It’s almost vacation time. The schools are about to let out for that precious week before the preparations for end-of-year testing begins. That means your reading buddy is probably about to be at home for the week.
Often families take this time to go on vacation, do cleaning projects, or just lounge around. This is a vital part of his or her routine. The great news is that your reading buddy can still keep up their reading during this time, too. Here are some some suggestions to give to your reading buddy and their parents to keep them reading during the entire week of Spring Break.
Make a library date
At the beginning of Spring Break, take your child to the library, and let them choose some books for the week. Now, remember: let the child choose. She wants to read comic books? Absolutely. He wants to read a book from his younger reading days? Why not? Make sure they know they can choose anything that gets them excited. The important thing is that your child wants to keep reading. Encourage them to choose whatever suits their fancy and, before you know it, your child will have a stack of books so high they’ll probably exceed their checkout limit…and that’s a great thing.
Read with them
One of the things that makes Education Connection so successful is our Literacy Partners. Having an adult who reads with them helps children get more involved in the reading process and feel more confident. The children love it…and they’ll love it even more if that adult is a family member. It takes only 15 minutes of your day to keep your child on their reading schedule. This will reinforce what they are learning with their Literacy Partners. Best yet, reading with your child creates a special bond that neither of you will forget.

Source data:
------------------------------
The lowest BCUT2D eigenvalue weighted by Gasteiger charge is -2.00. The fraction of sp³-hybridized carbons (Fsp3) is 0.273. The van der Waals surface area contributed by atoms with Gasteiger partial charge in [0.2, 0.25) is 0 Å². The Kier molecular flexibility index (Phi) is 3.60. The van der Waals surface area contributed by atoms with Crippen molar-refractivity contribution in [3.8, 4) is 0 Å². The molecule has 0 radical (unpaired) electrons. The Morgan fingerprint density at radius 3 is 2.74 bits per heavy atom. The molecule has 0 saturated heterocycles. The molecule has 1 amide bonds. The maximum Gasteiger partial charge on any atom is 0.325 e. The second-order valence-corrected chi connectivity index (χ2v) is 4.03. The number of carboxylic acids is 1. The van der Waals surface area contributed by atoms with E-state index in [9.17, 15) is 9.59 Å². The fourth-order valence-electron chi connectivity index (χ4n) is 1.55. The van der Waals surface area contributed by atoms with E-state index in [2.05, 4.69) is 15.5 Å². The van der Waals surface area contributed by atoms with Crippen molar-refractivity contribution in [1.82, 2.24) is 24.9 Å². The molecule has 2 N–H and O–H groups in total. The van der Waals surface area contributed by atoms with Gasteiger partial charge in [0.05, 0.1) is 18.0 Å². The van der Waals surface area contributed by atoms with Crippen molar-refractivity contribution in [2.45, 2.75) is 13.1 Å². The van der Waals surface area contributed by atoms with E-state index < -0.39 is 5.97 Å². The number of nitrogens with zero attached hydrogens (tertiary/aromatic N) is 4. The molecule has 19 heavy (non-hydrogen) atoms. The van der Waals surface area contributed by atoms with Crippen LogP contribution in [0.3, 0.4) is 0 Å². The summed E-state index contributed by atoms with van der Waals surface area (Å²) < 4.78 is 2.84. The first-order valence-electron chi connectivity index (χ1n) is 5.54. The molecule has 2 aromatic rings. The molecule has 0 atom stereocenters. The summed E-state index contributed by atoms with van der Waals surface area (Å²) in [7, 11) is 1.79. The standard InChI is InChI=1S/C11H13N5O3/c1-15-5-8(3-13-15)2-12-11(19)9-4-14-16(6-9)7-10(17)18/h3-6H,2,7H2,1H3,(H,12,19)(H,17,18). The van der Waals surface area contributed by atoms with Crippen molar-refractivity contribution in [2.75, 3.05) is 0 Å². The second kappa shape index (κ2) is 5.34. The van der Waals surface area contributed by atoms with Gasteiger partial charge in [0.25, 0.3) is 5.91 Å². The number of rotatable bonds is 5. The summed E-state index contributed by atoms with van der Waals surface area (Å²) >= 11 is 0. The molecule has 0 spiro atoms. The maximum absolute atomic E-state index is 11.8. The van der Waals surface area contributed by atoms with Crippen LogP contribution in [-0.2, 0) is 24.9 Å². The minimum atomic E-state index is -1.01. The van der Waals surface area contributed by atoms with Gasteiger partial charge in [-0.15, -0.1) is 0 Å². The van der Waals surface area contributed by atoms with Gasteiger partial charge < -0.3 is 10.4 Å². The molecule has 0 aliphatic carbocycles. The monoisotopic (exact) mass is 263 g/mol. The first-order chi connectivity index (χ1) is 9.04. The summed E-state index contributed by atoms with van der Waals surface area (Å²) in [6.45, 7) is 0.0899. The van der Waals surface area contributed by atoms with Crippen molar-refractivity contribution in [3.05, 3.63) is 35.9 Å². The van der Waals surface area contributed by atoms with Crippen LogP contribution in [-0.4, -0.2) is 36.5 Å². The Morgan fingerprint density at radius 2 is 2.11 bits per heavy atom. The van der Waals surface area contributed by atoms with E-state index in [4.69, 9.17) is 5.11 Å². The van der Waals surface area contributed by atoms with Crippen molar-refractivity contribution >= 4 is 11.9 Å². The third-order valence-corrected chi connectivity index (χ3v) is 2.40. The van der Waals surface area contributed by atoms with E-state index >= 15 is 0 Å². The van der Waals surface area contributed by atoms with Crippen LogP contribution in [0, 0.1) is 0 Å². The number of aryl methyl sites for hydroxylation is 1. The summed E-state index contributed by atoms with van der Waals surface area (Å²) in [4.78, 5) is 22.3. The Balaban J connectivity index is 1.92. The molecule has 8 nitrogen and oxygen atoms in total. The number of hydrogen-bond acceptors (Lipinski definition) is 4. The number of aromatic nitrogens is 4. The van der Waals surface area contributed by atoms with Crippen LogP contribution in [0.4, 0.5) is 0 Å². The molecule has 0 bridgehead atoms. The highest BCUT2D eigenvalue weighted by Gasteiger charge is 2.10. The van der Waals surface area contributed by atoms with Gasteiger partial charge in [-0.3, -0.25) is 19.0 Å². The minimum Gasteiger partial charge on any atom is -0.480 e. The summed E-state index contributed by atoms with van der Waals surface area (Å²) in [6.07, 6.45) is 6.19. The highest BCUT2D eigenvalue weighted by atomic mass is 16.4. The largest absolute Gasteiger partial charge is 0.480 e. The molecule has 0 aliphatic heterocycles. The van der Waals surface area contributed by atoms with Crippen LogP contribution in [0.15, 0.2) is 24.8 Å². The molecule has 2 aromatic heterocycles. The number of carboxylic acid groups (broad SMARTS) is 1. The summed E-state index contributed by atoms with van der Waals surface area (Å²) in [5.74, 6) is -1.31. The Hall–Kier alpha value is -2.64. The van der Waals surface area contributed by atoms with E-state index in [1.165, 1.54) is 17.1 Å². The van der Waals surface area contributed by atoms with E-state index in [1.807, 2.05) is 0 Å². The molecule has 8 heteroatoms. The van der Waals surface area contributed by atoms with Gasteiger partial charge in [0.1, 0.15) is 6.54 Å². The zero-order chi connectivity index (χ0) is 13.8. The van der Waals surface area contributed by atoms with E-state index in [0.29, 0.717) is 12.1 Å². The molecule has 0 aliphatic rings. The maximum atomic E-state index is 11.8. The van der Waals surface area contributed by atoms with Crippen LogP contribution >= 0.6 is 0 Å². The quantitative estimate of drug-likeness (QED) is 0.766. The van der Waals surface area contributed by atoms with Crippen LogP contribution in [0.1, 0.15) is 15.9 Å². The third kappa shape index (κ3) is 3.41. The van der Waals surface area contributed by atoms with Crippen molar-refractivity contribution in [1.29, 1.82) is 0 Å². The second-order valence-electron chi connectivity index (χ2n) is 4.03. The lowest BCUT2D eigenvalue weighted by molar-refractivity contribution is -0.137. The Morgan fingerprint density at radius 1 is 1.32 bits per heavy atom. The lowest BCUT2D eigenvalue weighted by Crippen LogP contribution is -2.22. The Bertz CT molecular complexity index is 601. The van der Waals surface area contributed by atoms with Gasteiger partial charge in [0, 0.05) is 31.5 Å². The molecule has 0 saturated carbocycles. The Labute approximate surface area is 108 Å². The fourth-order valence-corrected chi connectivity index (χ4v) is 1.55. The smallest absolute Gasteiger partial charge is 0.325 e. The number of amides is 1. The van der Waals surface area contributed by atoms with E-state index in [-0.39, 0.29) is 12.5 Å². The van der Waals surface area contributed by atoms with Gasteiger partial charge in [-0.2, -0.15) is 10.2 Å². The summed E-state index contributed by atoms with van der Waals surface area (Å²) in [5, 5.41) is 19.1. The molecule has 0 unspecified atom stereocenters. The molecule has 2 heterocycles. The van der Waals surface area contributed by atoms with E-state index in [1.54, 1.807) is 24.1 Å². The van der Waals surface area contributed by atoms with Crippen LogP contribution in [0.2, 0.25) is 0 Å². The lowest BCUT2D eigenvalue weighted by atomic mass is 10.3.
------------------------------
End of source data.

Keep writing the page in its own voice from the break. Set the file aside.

Give them a challenge
Just because the little ones are on vacation, doesn’t mean there can’t be challenges. Set a minimum page limit for the week, or set a minimum time amount for them to read each day. Make the challenges attainable, and wherever possible, make them fun! Your children will even love it if you can participate with them in their challenges. Then for each challenge they meet, reward them with a trip to the library or bookstore to get a new book, a trip to the park, or more quality time with you.
Get excited with them
When your child talks incessantly about a book they’ve read, that is the best thing you can hope for. Encourage that. Get excited with them! Ask them questions about the characters, the story, and what makes it special for them. Knowing you can get excited with them keeps them excited. It keeps them reading.
And that’s what it’s all about.